Those very first images were crafted on driftwood canvasses, which Cook had sourced from the nearby beaches, as well as even less conventional surfaces, such as random pieces of wardrobe, or lavatory seats. Basically anything she could lay her hands on lying around the house. Yet despite the questionable presentation, there was clearly much in those initial images which attracted compliments left, right and centre. Keen to further Cook’s cause and help her gain the exposure a friend thought Cook deserved, they persuaded the budding artist to try and sell some of her new paintings; and much to Cook’s surprise, they met with instant approval and sold out in next to no time at all. Completely self-taught, Cook approached each individual picture in a meticulous and methodical manner, and most of the time they’d start life as scribbled little sketches hurriedly etched on card, masked by the cover of her handbag; just bearing enough details on which to take away and construct a future illustration from. Cook would then dedicate weeks to committing these elaborate compositions to her canvasses, and would strictly adhere to her principle of never painting anyone who wasn’t perceived to be having a good time.

In a 2006 interview she had with the BBC, and when pressed on the preferred
Emotional state of her pictorial subject matters, Cook responded; "I'm only motivated to paint by people enjoying themselves. If I saw something sad I wouldn't dream of painting that”, going on to add; “It wouldn't mean anything to me to paint it. I might feel sorry for them, but I certainly wouldn't want to paint it”. Continuing in this same vein, Cook also conceded; “I love it when I see people enjoying themselves. I'd quite like to be the one singing and dancing drunkenly in the middle of a crowd!"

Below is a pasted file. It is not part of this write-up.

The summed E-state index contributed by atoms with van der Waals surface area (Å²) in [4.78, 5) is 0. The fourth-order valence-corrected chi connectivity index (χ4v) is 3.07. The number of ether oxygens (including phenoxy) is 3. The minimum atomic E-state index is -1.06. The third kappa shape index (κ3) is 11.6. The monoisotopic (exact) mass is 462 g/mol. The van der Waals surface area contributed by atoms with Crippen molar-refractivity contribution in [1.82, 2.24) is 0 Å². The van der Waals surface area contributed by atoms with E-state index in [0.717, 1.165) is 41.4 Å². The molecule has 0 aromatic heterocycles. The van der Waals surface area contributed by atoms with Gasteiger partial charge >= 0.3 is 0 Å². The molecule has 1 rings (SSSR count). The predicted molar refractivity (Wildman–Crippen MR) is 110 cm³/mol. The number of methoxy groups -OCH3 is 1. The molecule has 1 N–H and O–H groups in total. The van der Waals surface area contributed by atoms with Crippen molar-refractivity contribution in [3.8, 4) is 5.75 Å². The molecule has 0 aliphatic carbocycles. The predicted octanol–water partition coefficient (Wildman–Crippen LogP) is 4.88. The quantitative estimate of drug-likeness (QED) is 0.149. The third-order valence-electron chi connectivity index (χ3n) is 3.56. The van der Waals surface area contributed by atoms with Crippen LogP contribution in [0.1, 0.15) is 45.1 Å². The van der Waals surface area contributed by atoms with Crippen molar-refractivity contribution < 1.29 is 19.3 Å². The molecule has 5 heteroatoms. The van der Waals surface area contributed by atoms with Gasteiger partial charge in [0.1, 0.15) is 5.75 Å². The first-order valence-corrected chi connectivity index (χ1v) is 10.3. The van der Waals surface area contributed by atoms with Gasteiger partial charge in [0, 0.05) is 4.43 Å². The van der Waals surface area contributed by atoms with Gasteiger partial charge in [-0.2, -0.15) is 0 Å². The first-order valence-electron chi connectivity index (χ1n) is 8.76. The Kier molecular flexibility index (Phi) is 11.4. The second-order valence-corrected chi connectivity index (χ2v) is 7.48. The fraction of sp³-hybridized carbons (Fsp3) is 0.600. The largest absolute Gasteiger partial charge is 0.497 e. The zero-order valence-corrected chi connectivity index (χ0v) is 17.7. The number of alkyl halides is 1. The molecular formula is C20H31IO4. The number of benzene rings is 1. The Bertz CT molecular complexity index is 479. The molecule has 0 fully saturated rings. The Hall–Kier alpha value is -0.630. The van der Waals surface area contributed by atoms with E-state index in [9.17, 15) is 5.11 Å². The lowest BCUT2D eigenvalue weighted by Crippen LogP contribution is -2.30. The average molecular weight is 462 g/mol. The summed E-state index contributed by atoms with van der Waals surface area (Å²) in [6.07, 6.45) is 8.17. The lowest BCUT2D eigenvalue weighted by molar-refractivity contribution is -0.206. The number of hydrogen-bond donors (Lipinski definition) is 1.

Another plentiful source of subject matter for Cook was the pub, and away from the guest house, she and her husband would often frequent the Dolphin public house located at the town’s Barbican, and it was this establishment which also afforded the almost reluctant artist an infinite collection of potential muses. OTT, nearly caricatured folk who’d come and go and prop up the bar in Cook’s presence – which for the record was merely a few hours on a Friday evening apparently – would provide a constant source of both entertainment and visual magnificence to Cook’s freshly, artistically-geared mind. From sailors on shore leave to prostitutes touting for business, Cook was, graphically, spoilt for choice.

Cook herself however was the polar opposite of her painted ladies and other worldly characters, and although not quite a shrinking violet was definitely shy and had no compunction to grab the limelight herself. To this end, Cook made a point of never attending any of her own gallery openings over the years, and didn’t feel confident enough to even visit Buckingham Palace to receive her OBE. Cook’s first exhibition took place in 1975, with the stage being The Portal Gallery in London, who she maintained a working relationship with for a number of years thereafter. From thereon in, Cook’s artistic work went viral. Or whatever the comparative reality course which then followed, as opposed to the virtual reality counterpart of today. Suffice to say that Cook’s work has appealed to an adoring public far and wide over the years – irrespective of a section of the contemporary art world’s altogether snooty stance – and have been known to exchange hands for up to £40,000 at a time.

Cook admits she was always drawn to scenes that she herself described as being peculiar to British working life, and to what she coined as ‘treats from the streets’. Although perhaps frowned upon by society today, Cook would absolutely relish the opportunity to paint what she referred to as; “Those big fags” and how she; “Loved people smoking all around me”, as was once a familiar sight in pubs and bars. In acknowledgement of Cook’s enduring pictorial creations, in 2004 the BBC commissioned a special two-part animated series based on Cook’s boisterous and brazen characters, entitled, ‘Bosom Pals’.